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Understanding Death

Swami Bhoomananda Tirtha

16 August 1978

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Do not resent or refuse grief at any time. Let the mind, fed by it, bred by it, grow deeper and subtler. Let it rise to a loftier dimension, until at last it comes face to face with fulfillment in the blazing grace of pure wisdom bringing with it the assurance of immortality.

Most revered Gurudev,

With a heavy heart, I am writing this letter. I have just lost my saintly father. Before his sad demise I was the son of a learned, considerate father; now I am a fatherless, unfortunate son. My sorrow knows no bounds. It is quite impossible for me to express in words how much my father meant to me. My only consolation is that before his last breath he blessed me and wished my all-round peace and happiness.

In the absence of my father, you are my father. So please console your helpless unfortunate son, bless him. At this moment you are the only support. You alone can help me in continuing my family life.

At this painful stage of my life, I am requesting you for one thing. I do not know the contents of your book “Quietitude of the Mind.” I believe this book may give me peace in this painful and critical stage of my life. So, I pray to you to send me a copy of the book before my father’s funeral rites are over.

With regards,
Your unfortunate son.

***

Dear and blessed son,

Harih Om Tat Sat. Your letter of the 12th came here yesterday. I am writing to you straightway. The book you asked for has been mailed already. It must reach you in time. From that book you will imbibe the lesson of immortality, and your own life from now on will enable you to actualise this lesson. The fulfillment lies in learning about the truth in time and then in realizing it by a dedicated pursuit.

I understand your trouble and what the mind misses. But dear son, your father has fulfilled his role as a father in finally shedding this body, governed by the laws of the same Nature which at one time caused the event of his body’s birth. Nature is full and carries her harmony in everything and at every time. Sometimes her course is queer. For, queerness also has a place in her infinite variety. Should it not? Think well.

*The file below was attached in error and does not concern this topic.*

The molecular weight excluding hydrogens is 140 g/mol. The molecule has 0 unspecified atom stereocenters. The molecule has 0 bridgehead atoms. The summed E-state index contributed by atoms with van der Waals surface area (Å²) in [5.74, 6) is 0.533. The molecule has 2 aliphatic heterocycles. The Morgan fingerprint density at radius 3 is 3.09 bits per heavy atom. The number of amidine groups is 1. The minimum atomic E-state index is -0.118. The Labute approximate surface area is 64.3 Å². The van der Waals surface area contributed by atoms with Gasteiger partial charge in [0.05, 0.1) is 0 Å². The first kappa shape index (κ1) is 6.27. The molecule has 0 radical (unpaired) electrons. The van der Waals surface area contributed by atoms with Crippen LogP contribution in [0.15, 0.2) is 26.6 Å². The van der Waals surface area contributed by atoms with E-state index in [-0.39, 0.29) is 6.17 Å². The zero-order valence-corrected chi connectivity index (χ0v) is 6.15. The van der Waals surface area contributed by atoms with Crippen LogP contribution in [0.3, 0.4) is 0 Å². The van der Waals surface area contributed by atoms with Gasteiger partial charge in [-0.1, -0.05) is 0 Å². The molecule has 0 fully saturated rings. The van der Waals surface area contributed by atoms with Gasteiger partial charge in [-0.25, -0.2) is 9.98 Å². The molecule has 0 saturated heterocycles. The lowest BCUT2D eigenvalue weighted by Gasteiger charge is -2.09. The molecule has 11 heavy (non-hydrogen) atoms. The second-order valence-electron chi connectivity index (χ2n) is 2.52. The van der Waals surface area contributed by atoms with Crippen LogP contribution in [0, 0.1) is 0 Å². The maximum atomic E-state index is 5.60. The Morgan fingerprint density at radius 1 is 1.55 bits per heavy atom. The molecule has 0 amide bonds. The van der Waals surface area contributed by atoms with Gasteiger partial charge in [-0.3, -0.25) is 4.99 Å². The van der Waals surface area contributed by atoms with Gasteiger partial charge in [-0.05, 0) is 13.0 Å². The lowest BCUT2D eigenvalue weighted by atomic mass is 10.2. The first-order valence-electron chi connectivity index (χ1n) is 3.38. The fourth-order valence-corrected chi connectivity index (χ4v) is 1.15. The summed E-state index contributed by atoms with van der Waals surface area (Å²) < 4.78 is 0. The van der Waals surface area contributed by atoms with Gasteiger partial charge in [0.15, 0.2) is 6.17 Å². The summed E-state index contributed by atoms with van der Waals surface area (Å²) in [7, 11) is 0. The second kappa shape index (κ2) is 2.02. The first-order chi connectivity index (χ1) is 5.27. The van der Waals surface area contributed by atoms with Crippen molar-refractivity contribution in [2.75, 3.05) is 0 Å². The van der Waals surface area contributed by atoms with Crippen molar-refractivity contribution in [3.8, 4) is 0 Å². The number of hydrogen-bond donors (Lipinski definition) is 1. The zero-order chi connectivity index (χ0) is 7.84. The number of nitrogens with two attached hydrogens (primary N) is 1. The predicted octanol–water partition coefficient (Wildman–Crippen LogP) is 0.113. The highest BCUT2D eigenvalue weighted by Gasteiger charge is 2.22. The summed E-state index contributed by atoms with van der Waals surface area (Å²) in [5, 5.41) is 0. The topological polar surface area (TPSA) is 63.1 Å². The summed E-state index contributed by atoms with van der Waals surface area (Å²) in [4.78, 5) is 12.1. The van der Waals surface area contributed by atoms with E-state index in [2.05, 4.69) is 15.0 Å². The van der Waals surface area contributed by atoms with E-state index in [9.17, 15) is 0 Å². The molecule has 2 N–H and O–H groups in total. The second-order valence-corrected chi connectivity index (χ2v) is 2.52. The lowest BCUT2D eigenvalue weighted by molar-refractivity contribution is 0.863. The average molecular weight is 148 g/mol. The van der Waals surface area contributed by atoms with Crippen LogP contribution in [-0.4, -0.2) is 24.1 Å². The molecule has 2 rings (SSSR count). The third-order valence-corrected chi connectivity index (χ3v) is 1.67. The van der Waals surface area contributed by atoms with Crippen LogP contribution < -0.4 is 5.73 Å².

By continuing to live indefinitely, no purpose is served. In living and then in dying, in that alone, rests the wholesome purpose and duty of any human being. Does it strike as cruel or strange to you? Even then let me give you a bit of it, as perhaps your natural father has given! Will you resent it?

Let me ask: You are a father now to your children as your father was to you. Will you avoid later in life the fate which your father you say has caused to you now? Can you forestall your own death, and the resultant loss to your children? Why then construe unnecessary misery in what, through your father’s death, has befallen your lot? Better wisdom lies in assimilating the event, understanding it in its own place, and developing a larger, deeper and higher mind and emotions. Nature is determined to breathe into us a full range of emotions with the one aim of making our perception comprehensive, all-embracing. She has designed love, resentment, compassion, pain, grief, agony and what not, to be enjoyed or suffered from time to time. Every emotion has its own gift or curse appended to it. And through each the mind is destined to grow more and more mature and seasoned. The ultimate abode for the mind is the one called Shanti and Tripti (peace and contentment). In Shanti, Tripti is natural and effortless in attainment. Shanti is also an emotion, a very refined one, subtle, but extremely powerful. No human soul will find its equipoise, freedom or release except on reaching this subtle state of Shanti.